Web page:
Calculating the cost function parameters for all θj over the entire data set would be an inefficient way of finding the convergence point. This is where gradient descent does its magic! But how does it work?
You start by randomly fill the parameter θ with random values (also known as random initialisation). At this point, the gradient descent algorithm calculates the gradient of the loss curve at the starting point, which is the derivative (slope) of the curve. In the end, it gives you the direction of your next step.
You repeat this process incrementally, each step at a time, trying to reduce the cost function until your algorithm converges to a minimum as shown in this gif below.
At this point (local minimum) the model has optimised the parameters such that it minimise to a minimum the cost function.
Importance of the Learning Rate
We’ve seen so far that the gradient vector has both a direction and a magnitude (red arrow). The gradient descent algorithm multiplies the gradient by a scalar known as learning rate (or step size). Hence, the learning rate is the hyperparameter that the algorithm uses to converge either by taking small steps (much more computational time) or larger steps. See the following gif examples to understand the impact of selecting different learning rates.
- Learning rate = 0.10
- Learning rate = 1.0
- Learning rate = 1.6
The examples show great learning rates that allowed us to achieve the cost function convergence point slower or faster. Nevertheless, just be careful when choosing higher learning rates since this might take the algorithm to diverge, with larger and larger values, failing to find a good solution. Take a look at the image below for an example.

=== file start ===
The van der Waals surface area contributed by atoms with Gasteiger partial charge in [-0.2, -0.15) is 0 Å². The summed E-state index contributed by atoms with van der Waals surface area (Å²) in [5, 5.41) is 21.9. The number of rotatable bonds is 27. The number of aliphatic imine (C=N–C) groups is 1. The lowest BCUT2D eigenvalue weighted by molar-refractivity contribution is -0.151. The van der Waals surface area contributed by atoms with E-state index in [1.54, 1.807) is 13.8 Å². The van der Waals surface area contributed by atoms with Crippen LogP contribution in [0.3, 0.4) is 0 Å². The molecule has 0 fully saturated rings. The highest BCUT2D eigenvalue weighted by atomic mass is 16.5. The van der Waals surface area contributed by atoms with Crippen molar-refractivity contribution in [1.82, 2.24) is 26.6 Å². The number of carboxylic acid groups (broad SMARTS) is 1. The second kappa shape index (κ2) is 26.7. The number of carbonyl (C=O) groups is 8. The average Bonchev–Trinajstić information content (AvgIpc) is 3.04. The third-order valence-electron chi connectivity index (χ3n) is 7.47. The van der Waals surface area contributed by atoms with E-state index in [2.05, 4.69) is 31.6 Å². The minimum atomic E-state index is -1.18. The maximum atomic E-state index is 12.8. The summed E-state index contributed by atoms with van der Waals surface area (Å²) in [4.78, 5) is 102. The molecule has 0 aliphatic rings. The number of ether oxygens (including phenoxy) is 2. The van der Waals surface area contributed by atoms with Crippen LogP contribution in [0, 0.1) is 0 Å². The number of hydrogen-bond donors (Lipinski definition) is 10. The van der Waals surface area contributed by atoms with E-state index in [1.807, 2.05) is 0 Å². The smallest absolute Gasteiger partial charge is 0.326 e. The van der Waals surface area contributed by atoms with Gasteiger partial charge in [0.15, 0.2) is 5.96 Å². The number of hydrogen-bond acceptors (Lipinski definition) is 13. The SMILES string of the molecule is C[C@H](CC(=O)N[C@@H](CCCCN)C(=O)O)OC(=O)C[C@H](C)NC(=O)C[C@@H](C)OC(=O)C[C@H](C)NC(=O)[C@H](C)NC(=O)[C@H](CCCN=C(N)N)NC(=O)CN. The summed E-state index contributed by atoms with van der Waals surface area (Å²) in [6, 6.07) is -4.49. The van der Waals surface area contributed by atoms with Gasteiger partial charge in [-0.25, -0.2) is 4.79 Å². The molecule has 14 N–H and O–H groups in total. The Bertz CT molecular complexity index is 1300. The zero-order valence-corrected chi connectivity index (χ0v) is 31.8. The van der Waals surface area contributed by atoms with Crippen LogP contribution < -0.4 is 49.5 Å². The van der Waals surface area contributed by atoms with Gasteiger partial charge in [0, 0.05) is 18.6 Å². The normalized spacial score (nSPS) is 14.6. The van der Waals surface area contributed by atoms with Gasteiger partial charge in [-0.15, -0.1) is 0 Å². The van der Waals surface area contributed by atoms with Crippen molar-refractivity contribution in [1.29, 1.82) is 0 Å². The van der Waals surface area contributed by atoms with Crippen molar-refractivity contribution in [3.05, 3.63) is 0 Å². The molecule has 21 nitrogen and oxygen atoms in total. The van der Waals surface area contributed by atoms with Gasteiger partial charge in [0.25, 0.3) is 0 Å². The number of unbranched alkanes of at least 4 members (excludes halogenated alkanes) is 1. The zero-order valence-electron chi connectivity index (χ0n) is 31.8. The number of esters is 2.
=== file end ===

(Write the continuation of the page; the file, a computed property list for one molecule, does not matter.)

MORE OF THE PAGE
Moreover, you should also have in mind that not all cost functions look like nice regular bowls. That usually happens for Linear Regression, and it is great because regardless of your initial assumption for parameter θj it will always converge. With other Machine Learning algorithms such as Neural Networks you might find cost functions with irregularities making it hard to converge.
Take into consideration the image below. If our random initialisation for our parameter θj starts on the left our algorithm will converge to a minimum which is not the best. However, if it starts on the right it will take longer to do the plateau and eventually might reach the right minimum if you do not stop early.
An important fact you should have in mind is that all features should have similar scales in order to ensure the algorithm will not take more than necessary to converge.
The types of Gradient Descent